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At War With The Wind

by David Sears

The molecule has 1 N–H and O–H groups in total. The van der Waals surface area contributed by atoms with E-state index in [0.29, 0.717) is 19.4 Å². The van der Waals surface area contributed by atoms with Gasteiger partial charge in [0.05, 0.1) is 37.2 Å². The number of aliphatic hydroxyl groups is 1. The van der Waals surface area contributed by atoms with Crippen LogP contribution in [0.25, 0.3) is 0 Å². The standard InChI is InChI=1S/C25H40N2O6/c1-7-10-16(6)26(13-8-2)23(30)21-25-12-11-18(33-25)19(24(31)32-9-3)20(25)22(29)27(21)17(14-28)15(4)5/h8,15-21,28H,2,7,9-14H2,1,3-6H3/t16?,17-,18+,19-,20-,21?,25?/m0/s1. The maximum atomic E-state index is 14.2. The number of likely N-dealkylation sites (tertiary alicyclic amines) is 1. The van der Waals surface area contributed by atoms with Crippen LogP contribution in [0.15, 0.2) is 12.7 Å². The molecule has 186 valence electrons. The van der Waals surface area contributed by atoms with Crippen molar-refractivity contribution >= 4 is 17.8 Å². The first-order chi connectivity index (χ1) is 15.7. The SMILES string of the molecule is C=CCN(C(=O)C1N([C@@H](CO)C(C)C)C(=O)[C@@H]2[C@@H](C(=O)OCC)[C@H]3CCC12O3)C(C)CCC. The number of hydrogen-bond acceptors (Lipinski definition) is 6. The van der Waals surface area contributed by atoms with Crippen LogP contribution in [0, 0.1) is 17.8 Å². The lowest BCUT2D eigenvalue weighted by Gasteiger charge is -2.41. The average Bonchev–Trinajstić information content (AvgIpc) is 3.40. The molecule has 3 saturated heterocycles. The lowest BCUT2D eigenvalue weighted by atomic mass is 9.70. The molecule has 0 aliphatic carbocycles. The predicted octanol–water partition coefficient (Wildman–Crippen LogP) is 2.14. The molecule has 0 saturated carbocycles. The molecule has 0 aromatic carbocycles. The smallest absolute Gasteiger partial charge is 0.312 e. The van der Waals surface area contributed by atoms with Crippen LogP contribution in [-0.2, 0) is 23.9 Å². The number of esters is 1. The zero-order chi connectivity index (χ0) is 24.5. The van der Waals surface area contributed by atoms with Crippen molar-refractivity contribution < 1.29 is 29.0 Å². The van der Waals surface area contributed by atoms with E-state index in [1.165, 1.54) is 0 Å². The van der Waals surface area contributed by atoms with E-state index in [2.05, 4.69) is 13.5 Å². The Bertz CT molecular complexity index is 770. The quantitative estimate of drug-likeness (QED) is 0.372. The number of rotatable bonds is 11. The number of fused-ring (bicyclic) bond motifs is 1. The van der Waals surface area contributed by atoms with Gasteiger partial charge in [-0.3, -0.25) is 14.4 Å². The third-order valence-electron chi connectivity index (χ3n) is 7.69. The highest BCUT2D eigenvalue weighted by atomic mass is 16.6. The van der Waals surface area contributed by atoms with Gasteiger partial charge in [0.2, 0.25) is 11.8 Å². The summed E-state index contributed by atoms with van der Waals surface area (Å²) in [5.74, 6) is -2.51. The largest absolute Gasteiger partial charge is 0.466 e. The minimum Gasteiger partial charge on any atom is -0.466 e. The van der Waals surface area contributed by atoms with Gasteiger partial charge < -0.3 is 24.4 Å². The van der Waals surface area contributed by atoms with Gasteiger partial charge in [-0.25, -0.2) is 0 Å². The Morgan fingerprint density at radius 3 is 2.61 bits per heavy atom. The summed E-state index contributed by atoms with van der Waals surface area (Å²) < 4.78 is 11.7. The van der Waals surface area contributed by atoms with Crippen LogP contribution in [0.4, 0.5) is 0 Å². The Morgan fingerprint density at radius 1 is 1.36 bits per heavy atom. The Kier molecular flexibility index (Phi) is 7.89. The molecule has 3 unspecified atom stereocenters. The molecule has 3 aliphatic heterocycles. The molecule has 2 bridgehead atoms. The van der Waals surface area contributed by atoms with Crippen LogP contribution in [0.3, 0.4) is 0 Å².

A Main Selection of the Military Book Cluband a Featured Alternate of the History Book Club In the last days of World War II, a new and baffling weapon terrorized the United States Navy in the Pacific. To the sailors who learned to fear them, the body-crashing warriors of Japan were known as suiciders; among the Japanese, they were named for a divine wind that once saved the home islands from invasion: kamikaze. Told from the perspective of the men who endured this horrifying tactic, At War with the Wind is the first book to recount in nail-biting detail what it was like to experience an attack by Japanese kamikazes. David Sears, acclaimed author of The Last Epic Naval Battle, draws on personal interviews and unprecedented research to create a narrative of war that is stunning in its vivid re-creations. Born of desperation in the face of overwhelming material superiority, suicide attacks--by aircraft, submarines, small boats, and even manned rocket-boosted gliders--were capable of inflicting catastrophic damage, testing the resolve of officers and sailors as never before. Sears''s gripping account focuses on the vessels whose crews experienced the full range of the kamikaze nightmare. From carrier USS St. Lo, the first U. S. Navy vessel sunk by an orchestrated kamikaze attack, to USS Henrico, a transport ship that survived the landings at Normandy only to be sent to the Pacific and struck by suicide planes off Okinawa, and USS Mannert L. Abele, the only vessel sunk by a rocket-boosted piloted glider during the war, these unforgettable stories reveal, as never before, one of the most horrifying and misunderstood chapters of World War II. This is the candid story of a war within a war--a relentless series of furious and violent engagements pitting men determined to die against men determined to live. Its echoes resonate hauntingly at a time of global conflict, when suicide as a weapon remains a perplexing and terrifying reality. November 1, 1945--Leyte Gulf The destroyer Killen (DD-593) was besieged, shooting down four planes, but taking a bomb hit from a fifth. Pharmacist mate Ray Cloud, watching from the fantail, saw the plane--a sleek twin-engine Frances fighter-bomber--swoop in low across the port side. As its pilot released his bomb, Cloud said to himself, He dropped it too soon, and then watched as the plane roared by--pursued and chewed up by fire from Killen''s 40- and 20-mm guns. The bomb hit the water, skipped once and then penetrated Killen''s port side hull forward, exploding between the #2 and #3 magazines. The blast tore a gaping hole in Killen''s side and water poured in. By the time Donice Copeland, eighteen, a radar petty officer, emerged on deck from the radar shack, the ship''s bow was practically submerged and the ship itself was nearly dead in the water. Practically all the casualties were awash below decks. Two unwounded sailors, trapped below in the ship''s emergency generator room, soon drowned. The final tally of dead eventually climbed to fifteen. The experts praise At War With The Wind A work of power and passion . . . The finest account of the American reaction to the furious suicide raids that attempted to turn the course of the War in the Pacific. --Donald L. Miller, author of D-Days in the Pacific A real stunner . . . A superb narrative of life, death, and incredible heroism. --Jim Hartz, former host of Today Thorough and vivid . . . A timely, absorbing book. --John C. McManus, author of Alamo in the Ardennes Gripping naval combat writing . . . Sears pulls no punches in this powerful account of the sheer terror that was kamikaze warfare. --M. G. Sheftall, author of Blossoms in the Wind Mesmerizing . . . With history like this, who needs fiction? Simply thrilling. --Kenneth Sewell, author of Red Star Rogue Powerful . . . David Sears salutes American heroism in the bleakest days of the war. --H. Paul Jeffers, author of Command of Honor Gripping . . . Sears puts readers beside the heroic American sailors in the bull''s eye. --Jerome Preisl...